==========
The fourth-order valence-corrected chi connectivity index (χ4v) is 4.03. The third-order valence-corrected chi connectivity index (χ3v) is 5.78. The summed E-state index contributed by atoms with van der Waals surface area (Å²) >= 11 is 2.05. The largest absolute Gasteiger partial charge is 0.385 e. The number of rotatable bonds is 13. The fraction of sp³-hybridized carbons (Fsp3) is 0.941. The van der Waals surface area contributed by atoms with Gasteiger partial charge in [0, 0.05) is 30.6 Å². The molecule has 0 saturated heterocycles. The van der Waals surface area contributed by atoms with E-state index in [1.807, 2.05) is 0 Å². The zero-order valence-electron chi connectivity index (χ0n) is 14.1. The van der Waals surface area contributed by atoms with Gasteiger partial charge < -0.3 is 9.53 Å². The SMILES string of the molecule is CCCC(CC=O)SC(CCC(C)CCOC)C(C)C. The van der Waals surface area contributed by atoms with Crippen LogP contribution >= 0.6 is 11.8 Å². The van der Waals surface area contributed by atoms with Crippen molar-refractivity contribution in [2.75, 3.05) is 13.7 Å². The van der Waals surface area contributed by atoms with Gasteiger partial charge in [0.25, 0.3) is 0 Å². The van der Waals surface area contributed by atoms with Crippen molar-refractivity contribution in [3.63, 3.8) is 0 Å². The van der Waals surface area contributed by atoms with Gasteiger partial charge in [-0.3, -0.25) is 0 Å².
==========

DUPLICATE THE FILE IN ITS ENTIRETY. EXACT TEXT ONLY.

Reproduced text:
The fourth-order valence-corrected chi connectivity index (χ4v) is 4.03. The third-order valence-corrected chi connectivity index (χ3v) is 5.78. The summed E-state index contributed by atoms with van der Waals surface area (Å²) >= 11 is 2.05. The largest absolute Gasteiger partial charge is 0.385 e. The number of rotatable bonds is 13. The fraction of sp³-hybridized carbons (Fsp3) is 0.941. The van der Waals surface area contributed by atoms with Gasteiger partial charge in [0, 0.05) is 30.6 Å². The molecule has 0 saturated heterocycles. The van der Waals surface area contributed by atoms with E-state index in [1.807, 2.05) is 0 Å². The zero-order valence-electron chi connectivity index (χ0n) is 14.1. The van der Waals surface area contributed by atoms with Gasteiger partial charge < -0.3 is 9.53 Å². The SMILES string of the molecule is CCCC(CC=O)SC(CCC(C)CCOC)C(C)C. The van der Waals surface area contributed by atoms with Crippen LogP contribution >= 0.6 is 11.8 Å². The van der Waals surface area contributed by atoms with Crippen molar-refractivity contribution in [2.75, 3.05) is 13.7 Å². The van der Waals surface area contributed by atoms with Gasteiger partial charge in [0.25, 0.3) is 0 Å². The van der Waals surface area contributed by atoms with Crippen molar-refractivity contribution in [3.63, 3.8) is 0 Å². The van der Waals surface area contributed by atoms with Gasteiger partial charge in [-0.3, -0.25) is 0 Å².